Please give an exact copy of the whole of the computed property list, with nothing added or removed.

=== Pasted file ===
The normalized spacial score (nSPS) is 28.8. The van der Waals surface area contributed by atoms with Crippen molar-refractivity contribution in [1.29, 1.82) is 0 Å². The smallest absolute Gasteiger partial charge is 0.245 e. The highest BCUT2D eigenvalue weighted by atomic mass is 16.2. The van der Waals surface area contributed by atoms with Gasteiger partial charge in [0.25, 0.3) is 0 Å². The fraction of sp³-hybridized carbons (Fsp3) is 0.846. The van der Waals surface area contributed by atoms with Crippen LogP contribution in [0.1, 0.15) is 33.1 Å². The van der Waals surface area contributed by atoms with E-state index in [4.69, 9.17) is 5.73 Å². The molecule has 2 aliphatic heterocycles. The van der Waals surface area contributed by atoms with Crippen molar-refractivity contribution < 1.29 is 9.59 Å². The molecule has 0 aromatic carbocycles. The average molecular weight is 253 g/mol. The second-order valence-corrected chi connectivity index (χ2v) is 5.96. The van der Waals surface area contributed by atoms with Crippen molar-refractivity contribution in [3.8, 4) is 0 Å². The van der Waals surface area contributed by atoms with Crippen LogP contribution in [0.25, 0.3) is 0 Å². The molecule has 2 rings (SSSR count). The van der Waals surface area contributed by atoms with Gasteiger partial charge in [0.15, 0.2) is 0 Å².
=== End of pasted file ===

The normalized spacial score (nSPS) is 28.8. The van der Waals surface area contributed by atoms with Crippen molar-refractivity contribution in [1.29, 1.82) is 0 Å². The smallest absolute Gasteiger partial charge is 0.245 e. The highest BCUT2D eigenvalue weighted by atomic mass is 16.2. The van der Waals surface area contributed by atoms with Gasteiger partial charge in [0.25, 0.3) is 0 Å². The fraction of sp³-hybridized carbons (Fsp3) is 0.846. The van der Waals surface area contributed by atoms with Crippen LogP contribution in [0.1, 0.15) is 33.1 Å². The van der Waals surface area contributed by atoms with E-state index in [4.69, 9.17) is 5.73 Å². The molecule has 2 aliphatic heterocycles. The van der Waals surface area contributed by atoms with Crippen molar-refractivity contribution < 1.29 is 9.59 Å². The molecule has 0 aromatic carbocycles. The average molecular weight is 253 g/mol. The second-order valence-corrected chi connectivity index (χ2v) is 5.96. The van der Waals surface area contributed by atoms with Crippen molar-refractivity contribution in [3.8, 4) is 0 Å². The van der Waals surface area contributed by atoms with Crippen LogP contribution in [0.25, 0.3) is 0 Å². The molecule has 2 rings (SSSR count). The van der Waals surface area contributed by atoms with Gasteiger partial charge in [0.15, 0.2) is 0 Å².